Monday, March 28, 2016

ISU Junior, Mike Chen, Ties for 9th at National Debate Competition

Mike Chen
POCATELLO - While many Idaho State students were enjoying their spring break, The James M. and Sharon E. Rupp Debate Society was competing at the Pi Kappa Delta (PKD) National Comprehensive Tournament in Lexington, Kentucky for a large part of the break (March 15-22nd). Idaho State University Junior Mike Chen tied for 9th place in the Varsity division of International Parliamentary Debate Association (IPDA) Debate.

Left to right: Mike Chen, Sydnee Harris, Erik Ekstrom, Ethan Likness,
Michael Mares, Casey Santee, Cora Bidet.
Right back: Nate Graves. Right front: Jonah Ruhter.
Hosted by the University of Kentucky, the Pi Kappa Delta National Comprehensive Tournament featured 87 schools with 1,956 individual events entries and 354 debate entries. There were almost 1,000 individual participants.  Chen finished with a 4-2 (66.7%) winning record and finished as the 14th individual speaker and 10th seed. Ultimately, his showing means he tied for 9th place. IPDA is an individual debate format that features a different topic in each debater.  For each round of debate, the competitors are presented with five topics.  Each side is allowed to strike two of the five.  The remaining topic is the subject for debate.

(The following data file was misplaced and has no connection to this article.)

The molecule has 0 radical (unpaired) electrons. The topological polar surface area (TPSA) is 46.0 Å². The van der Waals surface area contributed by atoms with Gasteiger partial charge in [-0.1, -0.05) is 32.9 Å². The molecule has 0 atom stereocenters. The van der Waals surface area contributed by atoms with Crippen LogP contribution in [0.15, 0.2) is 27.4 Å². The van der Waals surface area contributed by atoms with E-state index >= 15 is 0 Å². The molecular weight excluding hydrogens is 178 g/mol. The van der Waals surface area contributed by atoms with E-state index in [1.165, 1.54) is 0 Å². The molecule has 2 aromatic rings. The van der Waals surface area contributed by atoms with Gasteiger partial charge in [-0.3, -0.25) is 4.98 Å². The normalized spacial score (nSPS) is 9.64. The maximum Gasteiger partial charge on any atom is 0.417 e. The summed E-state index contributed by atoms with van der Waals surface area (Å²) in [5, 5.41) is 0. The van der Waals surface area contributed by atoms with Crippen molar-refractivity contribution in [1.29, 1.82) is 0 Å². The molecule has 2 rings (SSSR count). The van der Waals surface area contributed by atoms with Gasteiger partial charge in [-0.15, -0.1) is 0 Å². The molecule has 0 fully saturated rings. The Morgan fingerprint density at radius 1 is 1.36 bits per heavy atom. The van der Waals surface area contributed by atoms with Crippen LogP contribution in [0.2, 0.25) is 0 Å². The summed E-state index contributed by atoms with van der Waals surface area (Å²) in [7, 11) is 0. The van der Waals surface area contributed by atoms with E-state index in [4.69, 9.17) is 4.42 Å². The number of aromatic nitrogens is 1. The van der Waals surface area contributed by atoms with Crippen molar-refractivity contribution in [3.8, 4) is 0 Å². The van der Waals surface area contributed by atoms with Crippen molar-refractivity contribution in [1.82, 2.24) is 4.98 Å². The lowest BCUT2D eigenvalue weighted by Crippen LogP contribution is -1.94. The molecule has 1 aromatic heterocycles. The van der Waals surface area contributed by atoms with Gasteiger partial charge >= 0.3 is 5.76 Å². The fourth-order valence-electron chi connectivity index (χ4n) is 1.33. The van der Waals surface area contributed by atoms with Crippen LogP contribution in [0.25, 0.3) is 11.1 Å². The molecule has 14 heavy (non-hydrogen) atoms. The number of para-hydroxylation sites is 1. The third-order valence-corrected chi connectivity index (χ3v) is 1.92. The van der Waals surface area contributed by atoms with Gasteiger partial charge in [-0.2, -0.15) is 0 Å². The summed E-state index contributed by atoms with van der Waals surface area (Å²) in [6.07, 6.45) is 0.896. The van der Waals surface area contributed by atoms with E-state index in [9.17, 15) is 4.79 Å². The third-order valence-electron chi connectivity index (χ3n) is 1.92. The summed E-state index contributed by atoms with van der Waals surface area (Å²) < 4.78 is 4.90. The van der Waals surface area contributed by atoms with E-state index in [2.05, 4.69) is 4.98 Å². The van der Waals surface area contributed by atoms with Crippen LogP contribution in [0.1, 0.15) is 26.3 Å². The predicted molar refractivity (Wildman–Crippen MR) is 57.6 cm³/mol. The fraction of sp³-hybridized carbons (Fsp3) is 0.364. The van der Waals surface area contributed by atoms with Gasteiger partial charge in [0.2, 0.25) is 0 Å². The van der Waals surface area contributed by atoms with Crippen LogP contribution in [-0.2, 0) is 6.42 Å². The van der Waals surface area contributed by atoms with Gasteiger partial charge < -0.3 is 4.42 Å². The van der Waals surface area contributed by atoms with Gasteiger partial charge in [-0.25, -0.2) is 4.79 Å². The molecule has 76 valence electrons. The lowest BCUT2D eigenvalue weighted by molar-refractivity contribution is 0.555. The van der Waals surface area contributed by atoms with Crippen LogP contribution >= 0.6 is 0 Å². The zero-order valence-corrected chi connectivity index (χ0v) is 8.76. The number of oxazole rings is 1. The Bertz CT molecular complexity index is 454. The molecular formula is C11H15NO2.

In recalling the tournament Mike said, “I am grateful for the opportunity to not only compete at a Nationals tournament for debate, but also place 9th and win a trophy. The competition was tough, and my competitors were fantastic debaters. Not to mention that it was a four day competition, so everybody was pretty tired by the time of the award ceremony. I am so impressed by my fellow debaters, and I am proud to represent both the debate team and Idaho State University as a competitor and a student.”

Left to right: Michael Mares, Erik Ekstrom,
Ethan Likness, Mike Chen, Cora Bidet.
The Rupp Debate Team has enjoyed its share of success. Last March, Seniors Patrick Loftus and Brock Sondrup claimed ISU’s first national championship at the Pi Kappa Delta National Championship in British Parliamentary debate at Ohio University in Athens, Ohio.  ISU debaters Jessica Yeats and Izak Dunn placed third at the 2007 Cross Examination Debate Association (CEDA) National Tournament. In 2008, Jessica Yeats placed second in individual speaking at both the National Debate Tournament (NDT) and CEDA Nationals.

At this year’s PKD National Comprehensive Tournament, Ethan Likness and Cora Bidet also represented Idaho State in IPDA.  Michael Mares, Erik Ekstrom, Sydnee Harris, and Jonah Ruhter represented ISU in British Parliamentary debate. The Idaho State students are members of the PKD honor society which was founded in 1911 and has more than 200 active chapters nationwide.